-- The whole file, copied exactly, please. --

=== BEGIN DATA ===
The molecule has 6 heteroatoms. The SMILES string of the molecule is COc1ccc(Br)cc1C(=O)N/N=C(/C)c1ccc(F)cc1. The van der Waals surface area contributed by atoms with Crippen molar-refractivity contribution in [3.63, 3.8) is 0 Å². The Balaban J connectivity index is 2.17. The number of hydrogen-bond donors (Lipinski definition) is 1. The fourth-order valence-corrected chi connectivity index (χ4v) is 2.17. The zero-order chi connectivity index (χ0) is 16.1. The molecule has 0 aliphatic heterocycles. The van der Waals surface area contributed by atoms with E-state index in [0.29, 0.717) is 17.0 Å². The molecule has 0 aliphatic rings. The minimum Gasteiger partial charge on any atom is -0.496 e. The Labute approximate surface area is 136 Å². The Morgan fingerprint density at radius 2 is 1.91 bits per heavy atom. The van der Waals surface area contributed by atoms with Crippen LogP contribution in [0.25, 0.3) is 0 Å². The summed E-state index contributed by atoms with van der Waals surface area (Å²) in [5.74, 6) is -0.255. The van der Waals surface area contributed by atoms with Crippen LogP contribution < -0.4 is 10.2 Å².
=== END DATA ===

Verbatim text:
The molecule has 6 heteroatoms. The SMILES string of the molecule is COc1ccc(Br)cc1C(=O)N/N=C(/C)c1ccc(F)cc1. The van der Waals surface area contributed by atoms with Crippen molar-refractivity contribution in [3.63, 3.8) is 0 Å². The Balaban J connectivity index is 2.17. The number of hydrogen-bond donors (Lipinski definition) is 1. The fourth-order valence-corrected chi connectivity index (χ4v) is 2.17. The zero-order chi connectivity index (χ0) is 16.1. The molecule has 0 aliphatic heterocycles. The van der Waals surface area contributed by atoms with E-state index in [0.29, 0.717) is 17.0 Å². The molecule has 0 aliphatic rings. The minimum Gasteiger partial charge on any atom is -0.496 e. The Labute approximate surface area is 136 Å². The Morgan fingerprint density at radius 2 is 1.91 bits per heavy atom. The van der Waals surface area contributed by atoms with Crippen LogP contribution in [0.25, 0.3) is 0 Å². The summed E-state index contributed by atoms with van der Waals surface area (Å²) in [5.74, 6) is -0.255. The van der Waals surface area contributed by atoms with Crippen LogP contribution < -0.4 is 10.2 Å².